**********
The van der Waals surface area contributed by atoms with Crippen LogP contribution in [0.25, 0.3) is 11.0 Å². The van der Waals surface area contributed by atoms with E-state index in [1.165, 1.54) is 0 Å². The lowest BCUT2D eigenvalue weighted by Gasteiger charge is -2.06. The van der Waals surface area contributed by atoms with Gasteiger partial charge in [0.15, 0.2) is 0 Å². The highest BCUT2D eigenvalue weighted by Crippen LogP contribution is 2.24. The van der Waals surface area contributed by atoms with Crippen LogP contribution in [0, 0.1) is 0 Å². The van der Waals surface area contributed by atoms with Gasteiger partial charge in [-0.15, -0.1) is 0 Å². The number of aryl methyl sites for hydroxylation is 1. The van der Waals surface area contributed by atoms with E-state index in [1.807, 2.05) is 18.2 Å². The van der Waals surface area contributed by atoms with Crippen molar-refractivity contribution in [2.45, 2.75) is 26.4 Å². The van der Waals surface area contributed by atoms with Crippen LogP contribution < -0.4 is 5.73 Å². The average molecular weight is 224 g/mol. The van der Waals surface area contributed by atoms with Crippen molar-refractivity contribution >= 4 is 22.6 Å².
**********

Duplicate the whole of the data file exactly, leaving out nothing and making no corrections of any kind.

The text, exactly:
The van der Waals surface area contributed by atoms with Crippen LogP contribution in [0.25, 0.3) is 11.0 Å². The van der Waals surface area contributed by atoms with E-state index in [1.165, 1.54) is 0 Å². The lowest BCUT2D eigenvalue weighted by Gasteiger charge is -2.06. The van der Waals surface area contributed by atoms with Gasteiger partial charge in [0.15, 0.2) is 0 Å². The highest BCUT2D eigenvalue weighted by Crippen LogP contribution is 2.24. The van der Waals surface area contributed by atoms with Crippen LogP contribution in [0, 0.1) is 0 Å². The van der Waals surface area contributed by atoms with Gasteiger partial charge in [-0.15, -0.1) is 0 Å². The number of aryl methyl sites for hydroxylation is 1. The van der Waals surface area contributed by atoms with E-state index in [1.807, 2.05) is 18.2 Å². The van der Waals surface area contributed by atoms with Crippen molar-refractivity contribution in [2.45, 2.75) is 26.4 Å². The van der Waals surface area contributed by atoms with Crippen LogP contribution < -0.4 is 5.73 Å². The average molecular weight is 224 g/mol. The van der Waals surface area contributed by atoms with Crippen molar-refractivity contribution >= 4 is 22.6 Å².